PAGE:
Rabner reappoints members of judicial ethics committee


Chief Justice Stuart Rabner reappointed three members of the Judicial Conduct Advisory Committee for additional three-year terms, leaving the partisan balance of the panel which is examining ethics allegations against the judges of seven Democrats, one Republican and two who are not affiliated with any policy. to party.

Rabner, in consultation with the other three justices, replaced Matthew Boxer, former state comptroller and deputy attorney for Governor Jon Corzine, who represented Governor Phil Murphy’s administration, and Karen Kessler, former assistant to Governor Jim Florio. and fundraising for the campaign. , both Democrats. Former Superior Court Justice Georgia Curio, a now unaffiliated former Republican, was also renamed.

The panel is also heavily white, with only one black member and no Hispanic or Asian Americans.

Unofficially, there is a four-term limit on service with the ACJC. Rabner appointed Kessler in 2013 and she is now in her fourth term.

Kessler is potentially a walking conflict of interest.

Running her own public relations company, Kessler PR, she represents the beleaguered women’s soccer team owned by Phil and Tammy Murphy. Kessler has also worked for several New Jersey law firms and for the New Jersey Performing Arts Center.

In the latter role, she organized the sponsorship of a gubernatorial debate between Murphy and Jack Ciattarelli – a role she should probably avoid since she works for the governor. The agreement between the two sides was clear: the Murphy and Ciattarelli campaigns were to get an equal number of tickets, with some seats assigned to the New Jersey PAC for guests and donors.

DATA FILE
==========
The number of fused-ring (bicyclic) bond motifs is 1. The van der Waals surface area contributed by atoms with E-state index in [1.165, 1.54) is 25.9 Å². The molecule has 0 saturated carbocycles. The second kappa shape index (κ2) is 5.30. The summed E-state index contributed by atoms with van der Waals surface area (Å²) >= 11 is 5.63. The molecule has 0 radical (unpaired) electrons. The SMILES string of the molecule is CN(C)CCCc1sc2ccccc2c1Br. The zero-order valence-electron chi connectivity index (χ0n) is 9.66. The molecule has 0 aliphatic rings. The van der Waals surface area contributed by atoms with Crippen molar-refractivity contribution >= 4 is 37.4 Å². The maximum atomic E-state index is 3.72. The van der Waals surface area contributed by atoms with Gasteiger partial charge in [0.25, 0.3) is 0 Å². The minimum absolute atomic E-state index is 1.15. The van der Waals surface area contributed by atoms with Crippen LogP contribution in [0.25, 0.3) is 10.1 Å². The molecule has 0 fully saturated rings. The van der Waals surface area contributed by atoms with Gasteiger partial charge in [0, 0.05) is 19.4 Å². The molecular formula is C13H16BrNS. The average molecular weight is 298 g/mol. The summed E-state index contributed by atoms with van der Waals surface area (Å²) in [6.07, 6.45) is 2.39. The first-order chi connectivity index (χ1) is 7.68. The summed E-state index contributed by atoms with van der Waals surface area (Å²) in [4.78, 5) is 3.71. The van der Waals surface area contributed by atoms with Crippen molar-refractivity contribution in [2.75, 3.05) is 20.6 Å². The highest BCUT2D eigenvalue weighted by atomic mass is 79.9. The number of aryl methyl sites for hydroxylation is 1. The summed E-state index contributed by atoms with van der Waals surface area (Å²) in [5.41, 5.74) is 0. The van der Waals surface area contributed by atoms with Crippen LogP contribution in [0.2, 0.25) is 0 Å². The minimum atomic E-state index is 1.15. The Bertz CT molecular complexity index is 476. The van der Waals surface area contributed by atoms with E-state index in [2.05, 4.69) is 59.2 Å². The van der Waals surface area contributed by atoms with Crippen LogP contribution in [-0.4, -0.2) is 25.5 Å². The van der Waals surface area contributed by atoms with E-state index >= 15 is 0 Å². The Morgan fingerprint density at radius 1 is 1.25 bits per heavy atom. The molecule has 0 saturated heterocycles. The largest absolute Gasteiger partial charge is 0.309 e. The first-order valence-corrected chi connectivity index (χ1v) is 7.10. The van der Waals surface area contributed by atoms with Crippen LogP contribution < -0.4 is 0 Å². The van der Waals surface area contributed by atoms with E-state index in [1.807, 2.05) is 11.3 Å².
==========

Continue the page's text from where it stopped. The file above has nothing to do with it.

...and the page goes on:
Some of those tickets were surreptitiously given to Murphy supporters, including elected Essex County Democrats.

The ACJC makes recommendations on grievances involving alleged judicial misconduct, but the New Jersey Supreme Court is the final arbiter.

In 2020, the higher court permanently removed Superior Court Judge John F. Russo, Jr. for asking an alleged rape victim if she tried to close her legs to fend off the assault.

This decision came ten months after the Advisory Committee on Judicial Ethics recommended a three-month suspension without compensation and additional training on “appropriate behavior in the courtroom”.

Kessler was among a group of four ACJC members who recommended a harsher sentence of six months suspension without pay, “given the seriousness of this misconduct.”

Separately, Russo had faced an allegation of sexual harassment from a former clerk who accused him of standing uncomfortably near her despite pleas not to, brushing off the legs and repeatedly telling her to come closer, then tossing her a probation file and ordering her out of her office when she refused.

Allegations that he threw a case at his clerk led Ocean County Assignment Judge Marlene Lynch Ford to bar him from the courthouse. Lynch Ford had been a Democratic congresswoman who ran on a ticket led by the late John Russo, former Senate speaker and father of the ex-judge, but had a tussle with Russo Jr. once he joined the bench.

Russo Jr. was elected to the Dover (now Toms River) Township Committee as a Democrat in 2000 and became mayor in 2003 after striking a deal with two Republicans on the governing body. He served as an administrative law judge for six years until Governor Chris Christie appointed him to the Superior Court.


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